Physical Structure and Furnishings
Rather than being built from the ground up, in this case the listening space is constructed within an existing, stone-built barn. The vast interior has allowed us to select golden ratio dimensions for length (9.5m) and height (4.0) to match the existing 6.5m width, with materials and construction to suit. The front and sidewalls are all solid stone, around 70cm (a little over 2’) thick. The front wall is plastered in order to conceal various door and window cavities that needed to be filled, but the sidewalls are left bare, leaving a rough, random, dispersive surface. The rear wall is formed from insulation blocks with concrete filling. None of the walls are actually parallel (or even very straight) which contributes to the distributed resonant nature of the room, but makes precise speaker placement far more of a challenge than the old, super-symmetrical arrangement.
The floor is formed from solid, poured concrete, but has been sub-divided into three physically separate zones – one at the front of the room, supporting the speakers; a second to the side to support the system and the third representing the rest of the floor area. Solid bamboo is glued directly to each of the concrete base areas, creating three distinct and easily identifiable zones. The speaker support area extends to one-third depth within the room, allowing maximum flexibility for positioning. Direct, roll-in access is provided across hard floors and the main doors to the Music Room are both taller and considerably wider than standard. Combined with the dimensions of the room this means that literally any existing system or equipment can be handled or accommodated – practically and, if not easily, then at least as easily as possible. With many speaker systems and amplifiers weighing in well into the hundreds of kilos these days, easy access is an essential requirement.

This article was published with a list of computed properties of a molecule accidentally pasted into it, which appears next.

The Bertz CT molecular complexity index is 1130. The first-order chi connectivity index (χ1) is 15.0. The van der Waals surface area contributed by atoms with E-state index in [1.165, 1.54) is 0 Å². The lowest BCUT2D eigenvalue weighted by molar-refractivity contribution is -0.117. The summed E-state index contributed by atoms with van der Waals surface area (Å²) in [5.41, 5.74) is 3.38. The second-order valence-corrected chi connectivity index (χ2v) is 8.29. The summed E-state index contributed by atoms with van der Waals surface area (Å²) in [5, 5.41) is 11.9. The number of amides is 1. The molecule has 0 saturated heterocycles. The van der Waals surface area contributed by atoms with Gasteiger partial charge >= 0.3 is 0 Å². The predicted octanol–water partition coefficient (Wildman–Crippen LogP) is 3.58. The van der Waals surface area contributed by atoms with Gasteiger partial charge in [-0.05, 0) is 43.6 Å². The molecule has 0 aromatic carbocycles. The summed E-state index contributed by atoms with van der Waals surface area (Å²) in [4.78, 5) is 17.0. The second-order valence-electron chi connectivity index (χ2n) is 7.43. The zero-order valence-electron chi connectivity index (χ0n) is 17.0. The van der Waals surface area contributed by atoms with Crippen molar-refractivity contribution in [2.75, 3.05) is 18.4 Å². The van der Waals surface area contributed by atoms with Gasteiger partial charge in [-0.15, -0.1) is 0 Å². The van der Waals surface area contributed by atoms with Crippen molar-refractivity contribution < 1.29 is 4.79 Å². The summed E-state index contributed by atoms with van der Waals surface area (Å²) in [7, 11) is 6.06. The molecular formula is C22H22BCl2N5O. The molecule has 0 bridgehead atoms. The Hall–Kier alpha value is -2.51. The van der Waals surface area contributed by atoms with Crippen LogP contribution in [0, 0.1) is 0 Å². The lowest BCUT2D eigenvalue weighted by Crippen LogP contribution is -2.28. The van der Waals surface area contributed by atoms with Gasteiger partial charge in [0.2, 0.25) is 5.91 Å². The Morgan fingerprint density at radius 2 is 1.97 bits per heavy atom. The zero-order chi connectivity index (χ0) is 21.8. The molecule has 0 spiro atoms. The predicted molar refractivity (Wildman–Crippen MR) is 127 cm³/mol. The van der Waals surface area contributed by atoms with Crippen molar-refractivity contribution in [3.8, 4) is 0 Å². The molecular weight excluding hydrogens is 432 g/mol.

The ceiling is formed from 30cm (1’ deep) wooden I-beams with 18mm compressed OSB used to form the floor. These boards are structurally similar in many ways to plywood, but with a far more random nature. The cavity between the ceiling and the supported floor is filled with acoustic wool insulation and the lower joists are left open to further randomise the surface. The floor space above the new room offers a massive storage area, accessed by an electric hoist capable of handling even the largest crates – thus solving one of the biggest logistical headaches associated with high-end reviewing.
In keeping with the original concept, all absorptive elements are elective and removable. Furnishing is light, with a large, thick wool carpet and sofa in the centre of the floor space. Additional stacking chairs are available, but these are simple metal frame designs, without upholstery. The rest of the furniture consists of record storage and the system racking, which is arranged symmetrically in the rear half of the room.